Jaylen Fisher should have been one of the players TCU Basketball built around, but instead the dynamic point guard and knockdown shooter will try and extend his career at a school that tries to look a lot like the one he left.
Stayed Down and I Weathered The Storm #GCU #LopesUp (@htmlcalvin ig edit) pic.twitter.com/ONcApqsrbK— Jaylen Fisher (@areal_hooper) July 2, 2019
(That had to be the easiest jersey photoshop in history, right?)
Fisher signed with the Frogs as a four star recruit at the beginning of the Jamie Dixon era, following Ryan Miller who lured the Tennessee native away from a commitment from UNLV when he joined Dixon’s staff. Now, he will play for coach Dan Majerle, one of the most notable athletes in Arizona sports history, who made his Thunder Dan name as a member of the Phoenix Suns during their 90s hey-day.
Fisher’s is a sad story of what might have been; an emotional leader for a TCU program that began its turnaround with the addition of a pair of talented freshman guards in Fisher and Desmond Bane, the 6’2” point guard was limited to just 61 games across three seasons, including just nine last year. A broken wrist cost him the Frogs’ NIT Championship run as a freshman, and knee injuries limited him to just 17 games in 2017-2018. He was averaging 12.1 points and over two assists per game last season before being shutdown with a meniscus tear - at which point TCU Basketball determined that he was no longer medically a viable option for the program.
The Antelopes play in the Western Athletic Conference, where they were 10-6 last year and 20-14 overall. They made the jump to Division I just six years ago, after successful runs at both the NAIA and Division II levels. They have been an upper level program in the WAC since joining, but have yet to win the conference or make the NCAA Tournament.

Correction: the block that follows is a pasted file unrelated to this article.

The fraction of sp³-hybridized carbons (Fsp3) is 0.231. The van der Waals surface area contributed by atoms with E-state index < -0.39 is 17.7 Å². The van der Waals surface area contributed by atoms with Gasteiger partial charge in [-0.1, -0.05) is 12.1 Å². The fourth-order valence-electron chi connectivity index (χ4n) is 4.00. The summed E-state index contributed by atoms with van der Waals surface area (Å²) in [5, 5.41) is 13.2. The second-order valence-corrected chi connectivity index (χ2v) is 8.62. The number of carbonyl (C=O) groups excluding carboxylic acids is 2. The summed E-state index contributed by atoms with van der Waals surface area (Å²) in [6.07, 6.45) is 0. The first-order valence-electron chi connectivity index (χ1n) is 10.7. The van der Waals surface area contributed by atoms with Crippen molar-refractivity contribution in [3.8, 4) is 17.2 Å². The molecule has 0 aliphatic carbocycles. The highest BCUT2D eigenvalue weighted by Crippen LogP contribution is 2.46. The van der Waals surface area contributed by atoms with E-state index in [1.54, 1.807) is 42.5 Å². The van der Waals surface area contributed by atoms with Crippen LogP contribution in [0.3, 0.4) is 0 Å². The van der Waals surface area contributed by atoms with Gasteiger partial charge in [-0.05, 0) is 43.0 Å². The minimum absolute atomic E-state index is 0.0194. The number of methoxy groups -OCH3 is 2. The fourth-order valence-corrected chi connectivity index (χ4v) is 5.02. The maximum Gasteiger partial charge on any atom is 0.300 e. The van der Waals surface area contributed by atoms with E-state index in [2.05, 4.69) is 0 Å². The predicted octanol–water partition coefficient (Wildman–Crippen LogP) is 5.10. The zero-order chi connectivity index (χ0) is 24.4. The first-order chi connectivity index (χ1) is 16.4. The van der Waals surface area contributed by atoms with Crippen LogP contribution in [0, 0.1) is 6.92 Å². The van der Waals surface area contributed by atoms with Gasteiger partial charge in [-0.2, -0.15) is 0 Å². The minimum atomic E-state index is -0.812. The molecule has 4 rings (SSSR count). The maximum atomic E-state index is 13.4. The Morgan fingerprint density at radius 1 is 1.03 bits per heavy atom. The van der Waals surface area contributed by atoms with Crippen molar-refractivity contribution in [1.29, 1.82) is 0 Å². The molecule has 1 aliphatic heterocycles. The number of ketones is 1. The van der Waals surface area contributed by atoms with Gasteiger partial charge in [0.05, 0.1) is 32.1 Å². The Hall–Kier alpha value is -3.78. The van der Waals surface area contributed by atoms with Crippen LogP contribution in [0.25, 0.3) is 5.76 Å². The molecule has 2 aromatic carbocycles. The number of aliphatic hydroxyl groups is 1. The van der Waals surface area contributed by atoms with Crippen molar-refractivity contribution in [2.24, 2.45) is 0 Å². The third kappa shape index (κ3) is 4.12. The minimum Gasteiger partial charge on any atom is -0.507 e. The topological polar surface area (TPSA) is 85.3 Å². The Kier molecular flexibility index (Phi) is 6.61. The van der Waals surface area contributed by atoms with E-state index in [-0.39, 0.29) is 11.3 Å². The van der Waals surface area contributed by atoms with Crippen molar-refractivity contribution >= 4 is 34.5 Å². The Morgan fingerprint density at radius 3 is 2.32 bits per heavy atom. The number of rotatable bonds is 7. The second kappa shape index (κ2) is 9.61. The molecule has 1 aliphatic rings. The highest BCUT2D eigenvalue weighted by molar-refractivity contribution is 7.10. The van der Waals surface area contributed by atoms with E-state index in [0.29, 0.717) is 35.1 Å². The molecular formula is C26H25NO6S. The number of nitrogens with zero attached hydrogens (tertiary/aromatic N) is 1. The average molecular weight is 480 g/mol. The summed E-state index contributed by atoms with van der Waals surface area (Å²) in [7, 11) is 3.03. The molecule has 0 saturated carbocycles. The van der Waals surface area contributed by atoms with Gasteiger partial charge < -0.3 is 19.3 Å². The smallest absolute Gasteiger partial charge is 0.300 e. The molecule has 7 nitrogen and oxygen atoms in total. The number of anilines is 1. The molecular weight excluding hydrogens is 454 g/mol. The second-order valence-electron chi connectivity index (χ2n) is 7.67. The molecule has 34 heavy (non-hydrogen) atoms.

According to GCU’s Paul Coro, Fisher intends to seek out a waiver for immediate eligibility on the basis of a retroactive redshirt year due to his injury-shortened last season. The point guard claims to be 100% healthy now, and is excited for the opportunity to play one last collegiate season, after initially making himself available for the NBA Draft before electing to withdraw his name. “I really have been thinking about this decision since I left TCU and rehabbed myself to get better. Now that I’m 100 percent, I’m ready to go and see what GCU has in store for me.”
Fisher is one of the most likable players to come through Fort Worth, and was one of the most positive guys on the bench even when dealing with injury. He will certainly be missed in Fort Worth, but this is clearly the best move for all involved. We wish him the best of luck and health as he looks to play out his last year in style.
But we still aren’t cool with GCU trying so hard to look like TCU.